In anatomy, a process is a protrusion of tissue from a larger body, usually a bone. Bone processes provide attachment points for muscles and ligaments. They also shape bones in a way that allows them to move easily with other bones - for example, the vertebrae have several processes that allows them to articulate smoothly.
Some bone processes, for example, the two major processes around the shoulder, the coracoid and acromion, allow the muscles and ligaments attached to them to gain a larger mechanical advantage because they bind at a larger angle.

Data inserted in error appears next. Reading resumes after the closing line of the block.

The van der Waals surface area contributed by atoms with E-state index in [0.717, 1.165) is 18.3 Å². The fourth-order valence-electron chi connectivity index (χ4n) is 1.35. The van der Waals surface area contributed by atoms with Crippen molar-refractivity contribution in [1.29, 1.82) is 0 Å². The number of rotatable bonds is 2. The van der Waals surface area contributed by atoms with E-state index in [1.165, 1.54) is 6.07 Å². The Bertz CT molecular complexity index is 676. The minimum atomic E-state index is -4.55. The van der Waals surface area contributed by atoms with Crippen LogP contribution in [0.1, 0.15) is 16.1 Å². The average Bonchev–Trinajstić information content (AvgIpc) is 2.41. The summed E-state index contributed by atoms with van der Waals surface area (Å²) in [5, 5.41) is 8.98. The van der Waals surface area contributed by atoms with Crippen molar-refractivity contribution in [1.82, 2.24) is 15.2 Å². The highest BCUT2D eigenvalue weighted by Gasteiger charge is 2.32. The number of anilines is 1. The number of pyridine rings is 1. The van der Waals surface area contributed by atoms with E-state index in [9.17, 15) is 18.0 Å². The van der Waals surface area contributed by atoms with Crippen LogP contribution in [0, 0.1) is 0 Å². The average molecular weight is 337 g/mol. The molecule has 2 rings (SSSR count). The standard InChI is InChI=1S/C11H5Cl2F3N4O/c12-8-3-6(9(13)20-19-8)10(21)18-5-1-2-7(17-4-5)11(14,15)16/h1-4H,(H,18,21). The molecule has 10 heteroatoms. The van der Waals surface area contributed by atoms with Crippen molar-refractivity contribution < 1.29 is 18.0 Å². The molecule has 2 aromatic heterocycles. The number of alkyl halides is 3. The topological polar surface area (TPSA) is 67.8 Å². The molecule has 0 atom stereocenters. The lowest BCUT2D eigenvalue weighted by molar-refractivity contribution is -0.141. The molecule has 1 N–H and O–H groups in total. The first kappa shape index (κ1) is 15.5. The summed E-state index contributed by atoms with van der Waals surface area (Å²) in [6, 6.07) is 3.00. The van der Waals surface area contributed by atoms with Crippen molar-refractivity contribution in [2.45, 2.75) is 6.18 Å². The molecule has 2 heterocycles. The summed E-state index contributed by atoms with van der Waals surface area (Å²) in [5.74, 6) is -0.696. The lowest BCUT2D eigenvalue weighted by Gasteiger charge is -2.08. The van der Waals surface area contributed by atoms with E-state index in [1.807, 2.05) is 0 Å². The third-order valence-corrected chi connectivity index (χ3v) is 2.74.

- Mastoid process on the temporal bone of the skull
- Temporal styloid process on the temporal bone of the skull
- Condyloid process on the mandible (jaw bone)
- Coracoid process on the scapula (shoulder blade)
- Acromion process on the scapula (shoulder blade)
- Spinous process on the vertebrae, sticking out of the back.
- Radial styloid process on the radius.